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  • Joshua

    The former residence of Marcelino Manuel da Graca, aka “Sweet Daddy” Grace. He was an interesting character…

    • Shebamarie


    • textdoc

      From a 1995 Washington City Paper article on the United House of Prayer, founded by “Daddy” Grace:
      According to the Gospel of Matthew, an angel appeared in one of Joseph’s dreams and said, “Behold, a virgin shall conceive and bear a son, and his name shall be called Emmanuel.” Some 1,900 years later, in the small New England burg of New Bedford, Mass., a Portuguese immigrant named Marcelino Manoel Da Graca arrived from the Cape Verde Islands off Africa’s west coast. Starting his immigrant life as a cranberry picker, Da Graca claimed to be the vessel via which God had finally arrived upon America’s faith-battered frontier. Pointing out that his middle name was a translation of “Emmanuel,” Da Graca insisted that he was God and had come to Earth in the form of man. He changed his name to Charles Manuel Grace, aka “Sweet, Precious Daddy Grace,” and argued that biblical references to “grace” were references to himself.
      In 1926, at a cost of $39, Grace built a shack of a chapel in West Wareham, Mass., and founded the United House of Prayer for All People, Church on the Rock of the Apostolic Faith.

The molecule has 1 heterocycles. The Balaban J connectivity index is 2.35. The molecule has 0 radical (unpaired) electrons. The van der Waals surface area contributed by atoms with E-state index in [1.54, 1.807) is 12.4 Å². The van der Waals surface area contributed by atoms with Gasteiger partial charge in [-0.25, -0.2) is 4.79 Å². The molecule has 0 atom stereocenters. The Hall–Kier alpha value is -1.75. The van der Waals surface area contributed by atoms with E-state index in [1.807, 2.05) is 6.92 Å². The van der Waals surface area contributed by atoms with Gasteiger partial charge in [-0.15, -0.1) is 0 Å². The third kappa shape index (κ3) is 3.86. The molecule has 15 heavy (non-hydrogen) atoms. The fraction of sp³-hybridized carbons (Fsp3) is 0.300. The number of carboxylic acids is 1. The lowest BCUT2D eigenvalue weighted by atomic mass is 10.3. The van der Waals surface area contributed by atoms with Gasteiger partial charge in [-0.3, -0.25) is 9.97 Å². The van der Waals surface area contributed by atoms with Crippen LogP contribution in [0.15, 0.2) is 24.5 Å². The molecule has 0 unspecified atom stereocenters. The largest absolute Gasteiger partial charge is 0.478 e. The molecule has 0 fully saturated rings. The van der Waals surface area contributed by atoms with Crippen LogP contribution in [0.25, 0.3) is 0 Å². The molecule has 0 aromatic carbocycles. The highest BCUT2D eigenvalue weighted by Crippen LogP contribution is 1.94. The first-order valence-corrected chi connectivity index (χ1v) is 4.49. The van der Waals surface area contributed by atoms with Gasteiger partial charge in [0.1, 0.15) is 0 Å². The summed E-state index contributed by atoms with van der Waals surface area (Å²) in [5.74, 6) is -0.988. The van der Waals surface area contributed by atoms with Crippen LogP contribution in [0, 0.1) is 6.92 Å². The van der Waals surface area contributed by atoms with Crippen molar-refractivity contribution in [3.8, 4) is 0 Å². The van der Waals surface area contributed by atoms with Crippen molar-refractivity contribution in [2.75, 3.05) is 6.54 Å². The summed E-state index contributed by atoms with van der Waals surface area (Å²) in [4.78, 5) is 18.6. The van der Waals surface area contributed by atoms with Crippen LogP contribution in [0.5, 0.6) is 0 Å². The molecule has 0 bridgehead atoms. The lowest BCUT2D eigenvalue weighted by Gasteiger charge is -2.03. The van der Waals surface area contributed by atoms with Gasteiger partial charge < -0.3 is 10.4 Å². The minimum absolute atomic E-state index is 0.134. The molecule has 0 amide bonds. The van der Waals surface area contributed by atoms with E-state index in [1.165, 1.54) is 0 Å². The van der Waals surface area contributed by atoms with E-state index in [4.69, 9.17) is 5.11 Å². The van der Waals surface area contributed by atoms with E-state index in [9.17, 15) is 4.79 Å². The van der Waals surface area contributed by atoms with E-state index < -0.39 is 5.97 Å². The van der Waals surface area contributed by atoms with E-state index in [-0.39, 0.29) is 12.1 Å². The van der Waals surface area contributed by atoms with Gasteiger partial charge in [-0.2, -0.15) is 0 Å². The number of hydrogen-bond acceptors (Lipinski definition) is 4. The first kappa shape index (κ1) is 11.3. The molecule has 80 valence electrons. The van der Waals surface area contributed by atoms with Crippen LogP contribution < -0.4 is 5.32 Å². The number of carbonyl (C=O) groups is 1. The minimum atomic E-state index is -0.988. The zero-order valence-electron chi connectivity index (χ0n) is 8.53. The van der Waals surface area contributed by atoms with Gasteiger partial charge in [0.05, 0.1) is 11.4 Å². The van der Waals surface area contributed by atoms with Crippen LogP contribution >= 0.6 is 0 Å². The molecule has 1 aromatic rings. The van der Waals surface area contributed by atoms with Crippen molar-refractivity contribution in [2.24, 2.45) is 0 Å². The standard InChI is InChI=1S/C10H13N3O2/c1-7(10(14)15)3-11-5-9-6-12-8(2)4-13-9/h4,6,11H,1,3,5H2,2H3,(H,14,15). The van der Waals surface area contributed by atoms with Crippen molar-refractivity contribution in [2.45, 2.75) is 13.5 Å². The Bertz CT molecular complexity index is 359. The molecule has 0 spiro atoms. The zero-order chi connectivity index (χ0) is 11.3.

His timing was impeccable and got better. Depression-era morale was abysmal, especially among Southern African-Americans migrating north, and cults’ popularity soared as charismatic leaders saw opportunity in people’s despondence. [. . .]

      “Daddy Grace had an electrifying image and people rushed to see him,” says the Rev. Cain Hope Felder, chairman of the Biblical Institute for Social Change and an expert on African-American biblical interpretation. “They’re the same people who rushed after Jesus and the prophets. All these people, they have a certain level of gullibility.”
      Grace flaunted long hair and flashy garb and staged huge revivals, faith healings, and mass baptisms—1,000 people strong—in rivers and under fire hoses. His theatrics inspired his followers to translate their awe into “love offerings,” even if their recipient wasn’t always saintlike. […]
      Grace would travel from New Bedford to Newport News, Va., and Savannah, Ga., erecting “missions,” usually in slums, and collecting money. As he wended his way south, he garnered a reputation for his purple-and-chartreuse cutaway coats and his 4-inch fingernails. [. . .]

  • wpk_dc

    Love the varied roofline, turrets, etc. Great detail!!


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